I know what it is to have a broken heart. If you don’t yet know, I do not wish it on you. But live long enough in this world and you will know. It may not be at the hands of your partner. It may be at the hands of a friend, a parent, a child.
Before you write me off as a Valentine’s Day humbug (which would not be entirely untrue), let me say that if February 14 is all about lovey-dovey happiness, then a broken heart is the reality check that the Valentine’s Day of the movies and shops and Hallmark cards is a big fat lie. Being in love – properly in love – is a story of pain inflicted and then followed by repentance, of hurts received and forgiveness extended.
But a broken heart, well, a broken heart makes you want to retreat from the world of people and nurse your hurt for a while. A broken heart makes you reluctant to trust people. A broken heart longs for protective walls that will not be easily broken down. A broken heart has nothing left to give. A broken or wounded heart is the common companion of love.
At points when I have nursed a broken heart, kindly friends have urged me to “be careful” with whom I entrust my heart to in the future. They are right. I should be careful. Unwittingly and without any kind of malice, various people have stepped on my heart, crushed its spirit, and taught me to believe that people don’t really care. They have checked out of the relationship and let it fizzle to its predictably dreary end. That’s hard to come back from.
Careful is what I want to be. Careful is the right approach to relationships of all kinds. Not everyone is trustworthy. But careful is not the same thing as keeping people at arms length. Sometimes the exhortation to be careful appears to suggest that relationships of all kinds should be held on to loosely because people might hurt you. That friendships or relationships should not be pursued with feeling or passion because there’s a chance that they’ll turn sour. That you should withhold investment in people because one day they’ll probably let you down and break your heart.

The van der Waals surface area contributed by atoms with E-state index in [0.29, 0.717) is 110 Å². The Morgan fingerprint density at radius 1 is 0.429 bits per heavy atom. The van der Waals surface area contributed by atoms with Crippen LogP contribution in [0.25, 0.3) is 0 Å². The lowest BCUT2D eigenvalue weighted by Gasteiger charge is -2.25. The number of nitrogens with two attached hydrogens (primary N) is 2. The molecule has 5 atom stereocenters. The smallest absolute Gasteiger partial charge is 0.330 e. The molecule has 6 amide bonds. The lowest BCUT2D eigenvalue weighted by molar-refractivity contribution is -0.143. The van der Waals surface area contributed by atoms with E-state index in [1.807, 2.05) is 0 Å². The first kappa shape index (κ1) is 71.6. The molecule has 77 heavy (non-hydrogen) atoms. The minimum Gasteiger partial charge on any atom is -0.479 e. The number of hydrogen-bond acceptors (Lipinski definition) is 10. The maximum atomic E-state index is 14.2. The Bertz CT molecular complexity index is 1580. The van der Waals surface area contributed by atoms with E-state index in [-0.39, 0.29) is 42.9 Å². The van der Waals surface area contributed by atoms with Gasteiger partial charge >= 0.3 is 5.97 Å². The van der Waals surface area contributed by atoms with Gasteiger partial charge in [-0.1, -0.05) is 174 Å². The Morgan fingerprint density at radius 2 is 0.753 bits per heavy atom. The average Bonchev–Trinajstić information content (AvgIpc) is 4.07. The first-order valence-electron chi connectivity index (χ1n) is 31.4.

It certainly feels true to me, in my broken-hearted state, but I’m not confident that my feelings are telling the whole story here. There is a bigger narrative at play. One in which vulnerability is an essential player.
C.S. Lewis says, “to love is to be vulnerable”. Regardless of whom it is directed towards, love is risky. To respond to the risk by not taking it, is to carefully construct walls around ourselves; walls that keep out all but the most persistent people – and sometimes, them too.
If you brave the risk of loving others and letting them love you, then there is only one thing you can know for certain: they will break your heart. And you’ll break theirs. You will let people down. And people will let you down. It’s what humans do.
Again and again we re-enter the world of vulnerability and risk and love because on some level we know that there is something good in having real and deep human connections. We sense a truth that relationships of all kinds actually enrich our lives. And it is true: relationships do enrich our lives. But they are fraught with difficulty because we are limited and selfish and unable to do all we want to do.
Perhaps you think the risk is too great. I often do. The good news for believers is that the risk isn’t too great. Do not misunderstand me: even for Christian people opening your heart to another person is very risky, and one of the most difficult things to do.
But difficult isn’t impossible, even though sometimes it feels like it. You can open yourself up to others in the full knowledge that they will probably hurt you. You can do it, because it’s what God did for you. God was vulnerable with you. God loved you. He loved you to the point of losing his own Son. And he did it, so that he’d have a relationship with you forever. Human love can be very beautiful, but it pales in comparison to the love of God.
Valentine’s Day is as much about vulnerability and brokenness as it is about lovey-dovey happiness. This is love, not that we loved God but that he loved us.More